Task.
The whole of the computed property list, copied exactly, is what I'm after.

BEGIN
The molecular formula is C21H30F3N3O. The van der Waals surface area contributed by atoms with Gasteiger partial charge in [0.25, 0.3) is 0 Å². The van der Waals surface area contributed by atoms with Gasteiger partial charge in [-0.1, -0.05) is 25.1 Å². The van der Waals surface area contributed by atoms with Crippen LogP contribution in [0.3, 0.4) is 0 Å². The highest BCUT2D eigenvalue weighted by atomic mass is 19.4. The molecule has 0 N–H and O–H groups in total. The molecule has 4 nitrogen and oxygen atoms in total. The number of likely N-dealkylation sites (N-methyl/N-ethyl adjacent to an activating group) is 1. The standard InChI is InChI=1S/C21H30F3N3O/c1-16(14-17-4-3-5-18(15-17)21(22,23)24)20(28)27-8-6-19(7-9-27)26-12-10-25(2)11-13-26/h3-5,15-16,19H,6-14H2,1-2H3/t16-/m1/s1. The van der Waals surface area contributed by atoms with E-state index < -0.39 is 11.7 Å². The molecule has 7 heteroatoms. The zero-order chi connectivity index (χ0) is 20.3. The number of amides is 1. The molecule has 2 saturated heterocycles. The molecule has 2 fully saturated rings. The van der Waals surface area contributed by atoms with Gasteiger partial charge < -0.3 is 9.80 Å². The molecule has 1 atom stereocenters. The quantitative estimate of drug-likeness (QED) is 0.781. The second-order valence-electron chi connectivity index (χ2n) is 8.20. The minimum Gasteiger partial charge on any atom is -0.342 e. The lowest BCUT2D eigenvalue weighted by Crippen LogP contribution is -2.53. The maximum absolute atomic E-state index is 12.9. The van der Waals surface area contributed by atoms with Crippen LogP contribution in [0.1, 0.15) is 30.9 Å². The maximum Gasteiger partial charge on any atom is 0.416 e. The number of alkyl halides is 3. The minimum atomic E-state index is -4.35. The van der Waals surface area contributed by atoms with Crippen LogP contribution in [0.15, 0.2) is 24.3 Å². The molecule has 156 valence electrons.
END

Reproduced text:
The molecular formula is C21H30F3N3O. The van der Waals surface area contributed by atoms with Gasteiger partial charge in [0.25, 0.3) is 0 Å². The van der Waals surface area contributed by atoms with Gasteiger partial charge in [-0.1, -0.05) is 25.1 Å². The van der Waals surface area contributed by atoms with Crippen LogP contribution in [0.3, 0.4) is 0 Å². The highest BCUT2D eigenvalue weighted by atomic mass is 19.4. The molecule has 0 N–H and O–H groups in total. The molecule has 4 nitrogen and oxygen atoms in total. The number of likely N-dealkylation sites (N-methyl/N-ethyl adjacent to an activating group) is 1. The standard InChI is InChI=1S/C21H30F3N3O/c1-16(14-17-4-3-5-18(15-17)21(22,23)24)20(28)27-8-6-19(7-9-27)26-12-10-25(2)11-13-26/h3-5,15-16,19H,6-14H2,1-2H3/t16-/m1/s1. The van der Waals surface area contributed by atoms with E-state index < -0.39 is 11.7 Å². The molecule has 7 heteroatoms. The zero-order chi connectivity index (χ0) is 20.3. The number of amides is 1. The molecule has 2 saturated heterocycles. The molecule has 2 fully saturated rings. The van der Waals surface area contributed by atoms with Gasteiger partial charge < -0.3 is 9.80 Å². The molecule has 1 atom stereocenters. The quantitative estimate of drug-likeness (QED) is 0.781. The second-order valence-electron chi connectivity index (χ2n) is 8.20. The minimum Gasteiger partial charge on any atom is -0.342 e. The lowest BCUT2D eigenvalue weighted by Crippen LogP contribution is -2.53. The maximum absolute atomic E-state index is 12.9. The van der Waals surface area contributed by atoms with Crippen LogP contribution in [0.1, 0.15) is 30.9 Å². The maximum Gasteiger partial charge on any atom is 0.416 e. The number of alkyl halides is 3. The minimum atomic E-state index is -4.35. The van der Waals surface area contributed by atoms with Crippen LogP contribution in [0.15, 0.2) is 24.3 Å². The molecule has 156 valence electrons.